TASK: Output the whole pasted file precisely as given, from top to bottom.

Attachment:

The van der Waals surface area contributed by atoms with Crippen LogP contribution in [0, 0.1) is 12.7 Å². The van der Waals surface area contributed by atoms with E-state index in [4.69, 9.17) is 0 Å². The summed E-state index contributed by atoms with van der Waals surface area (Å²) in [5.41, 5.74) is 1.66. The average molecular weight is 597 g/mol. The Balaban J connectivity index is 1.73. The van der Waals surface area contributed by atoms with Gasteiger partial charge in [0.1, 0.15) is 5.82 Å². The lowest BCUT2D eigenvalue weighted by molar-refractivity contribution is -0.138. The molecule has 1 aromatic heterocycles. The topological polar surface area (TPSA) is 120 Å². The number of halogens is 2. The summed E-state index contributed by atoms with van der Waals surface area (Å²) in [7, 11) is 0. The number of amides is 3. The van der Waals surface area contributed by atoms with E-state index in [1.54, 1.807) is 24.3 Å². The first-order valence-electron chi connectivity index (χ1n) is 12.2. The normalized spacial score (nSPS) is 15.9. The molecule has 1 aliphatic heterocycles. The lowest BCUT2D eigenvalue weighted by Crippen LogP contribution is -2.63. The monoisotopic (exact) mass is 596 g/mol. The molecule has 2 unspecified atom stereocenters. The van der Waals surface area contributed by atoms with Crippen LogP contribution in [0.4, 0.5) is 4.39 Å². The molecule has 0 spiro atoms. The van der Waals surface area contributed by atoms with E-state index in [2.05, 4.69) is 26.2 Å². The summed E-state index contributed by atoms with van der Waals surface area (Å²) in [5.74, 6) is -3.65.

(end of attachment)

The van der Waals surface area contributed by atoms with Crippen LogP contribution in [0, 0.1) is 12.7 Å². The van der Waals surface area contributed by atoms with E-state index in [4.69, 9.17) is 0 Å². The summed E-state index contributed by atoms with van der Waals surface area (Å²) in [5.41, 5.74) is 1.66. The average molecular weight is 597 g/mol. The Balaban J connectivity index is 1.73. The van der Waals surface area contributed by atoms with Gasteiger partial charge in [0.1, 0.15) is 5.82 Å². The lowest BCUT2D eigenvalue weighted by molar-refractivity contribution is -0.138. The molecule has 1 aromatic heterocycles. The topological polar surface area (TPSA) is 120 Å². The number of halogens is 2. The summed E-state index contributed by atoms with van der Waals surface area (Å²) in [7, 11) is 0. The number of amides is 3. The van der Waals surface area contributed by atoms with E-state index in [1.54, 1.807) is 24.3 Å². The first-order valence-electron chi connectivity index (χ1n) is 12.2. The normalized spacial score (nSPS) is 15.9. The molecule has 1 aliphatic heterocycles. The lowest BCUT2D eigenvalue weighted by Crippen LogP contribution is -2.63. The monoisotopic (exact) mass is 596 g/mol. The molecule has 2 unspecified atom stereocenters. The van der Waals surface area contributed by atoms with Crippen LogP contribution in [0.4, 0.5) is 4.39 Å². The molecule has 0 spiro atoms. The van der Waals surface area contributed by atoms with E-state index in [2.05, 4.69) is 26.2 Å². The summed E-state index contributed by atoms with van der Waals surface area (Å²) in [5.74, 6) is -3.65.